Physiologic regulation of volume - 3 systems involved:
• Cardiovascular: ↓ CO2 → ↓ BP → baroreceptors → ↑ sympathetic NS → vasoconstriction & ↑ HR
• Renal: ↓ renal perfusion → baroreceptors → ↑ renin (renal)- angiotensin-aldosterone (adrenal cortex) system → ↑ renal Na+ reabsorption & systemic vasoconstriction
• Pituitary: ADH (antidiuretic hormone) may be released in conditions of extreme hypovolemia (5-10% loss of ECF)

I. Volume Imbalances: Hypovolemia (isotonic volume depletion)

o ECF volume deficit, ICF H2O increase
o GI losses, hemorrhage, severe wound drainage, decreased fluid intake, diaphoresis, third-spacing

Volume Imbalances Cont'd: Hypervolemia (isotonic volume excess) water excess

o ECF volume excess
o Renal disease/renal failure (renal Na+ retention), excessive IV NS (normal saline),
• As excessive ECF accumulates intravascular, shifts into interstitial compartment, causing edema due to high capillary hydrostatic pressure, pulmonary edema and ascites

II. Osmolality Imbalances: Cont'd Abnormalities

• Imbalances in the concentrations of solutes/ions in body water (tonicity)
• Causes a change in osmolality (osmotic concentration-ionic concentration per unit of solution) and measurement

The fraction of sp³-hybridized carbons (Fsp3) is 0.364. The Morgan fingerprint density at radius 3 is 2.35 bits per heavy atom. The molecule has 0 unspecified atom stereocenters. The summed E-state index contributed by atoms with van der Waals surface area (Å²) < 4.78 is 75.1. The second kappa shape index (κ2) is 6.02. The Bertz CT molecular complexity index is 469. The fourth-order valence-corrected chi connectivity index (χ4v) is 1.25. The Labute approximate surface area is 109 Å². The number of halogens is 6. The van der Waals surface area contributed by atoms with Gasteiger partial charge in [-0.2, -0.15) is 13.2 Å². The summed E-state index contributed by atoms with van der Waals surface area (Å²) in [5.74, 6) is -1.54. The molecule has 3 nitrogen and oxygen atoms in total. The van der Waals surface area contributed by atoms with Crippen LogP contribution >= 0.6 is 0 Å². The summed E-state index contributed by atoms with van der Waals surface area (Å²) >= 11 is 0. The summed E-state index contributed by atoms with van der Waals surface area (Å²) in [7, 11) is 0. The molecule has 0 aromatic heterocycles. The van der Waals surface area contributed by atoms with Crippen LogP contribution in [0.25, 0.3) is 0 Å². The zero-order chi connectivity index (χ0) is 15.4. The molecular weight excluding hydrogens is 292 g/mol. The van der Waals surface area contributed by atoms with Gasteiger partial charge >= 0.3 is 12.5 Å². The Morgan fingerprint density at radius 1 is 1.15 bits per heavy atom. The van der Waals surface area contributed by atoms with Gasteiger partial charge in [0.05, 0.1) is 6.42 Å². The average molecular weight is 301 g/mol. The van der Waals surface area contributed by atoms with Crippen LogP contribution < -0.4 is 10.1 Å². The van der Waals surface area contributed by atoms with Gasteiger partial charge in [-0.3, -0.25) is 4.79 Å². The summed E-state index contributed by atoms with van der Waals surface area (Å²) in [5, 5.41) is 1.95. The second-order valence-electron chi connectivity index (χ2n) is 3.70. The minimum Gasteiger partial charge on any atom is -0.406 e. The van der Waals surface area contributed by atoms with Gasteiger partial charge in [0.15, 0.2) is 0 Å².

• Because Na+ is the most active osmole in ECF, osmolality is usually closely related to the concentration of Na+
• Exceptions include hyperglycemia, uremia, or hyperosmolar states resulting in osmotic diureses
• Loss or deficit of free water such as in dehydration

III. Hypo-osmolality - (Hypotonicity ≈ Hyponatremia) Cont'd Abnormalities

• ECF is more dilute than ICF < 0.9
• Free water excess (H2O Intoxication & both ECF & ICF volume Increases)
• Hyponatremia - depletion - not enough Na+ to hold H2O in ECF
• Decreased ECF volume
• Cellular swelling or edema (water moves into the cell - osmotic pressure greater) and causes Cerebral and Pulmonary Edema
• Plasma Volume Decreases (Hypovolemia)

IV. Hyper-osmolality - (Hypertonicity ≈ Hypernatremia) Cont'd Abnormalities

• ECF is more concentrated than ICF > 0.9
Causes of concentrated ECF:
• Water deficit / loss of free water; gain solute (Hypovolemia)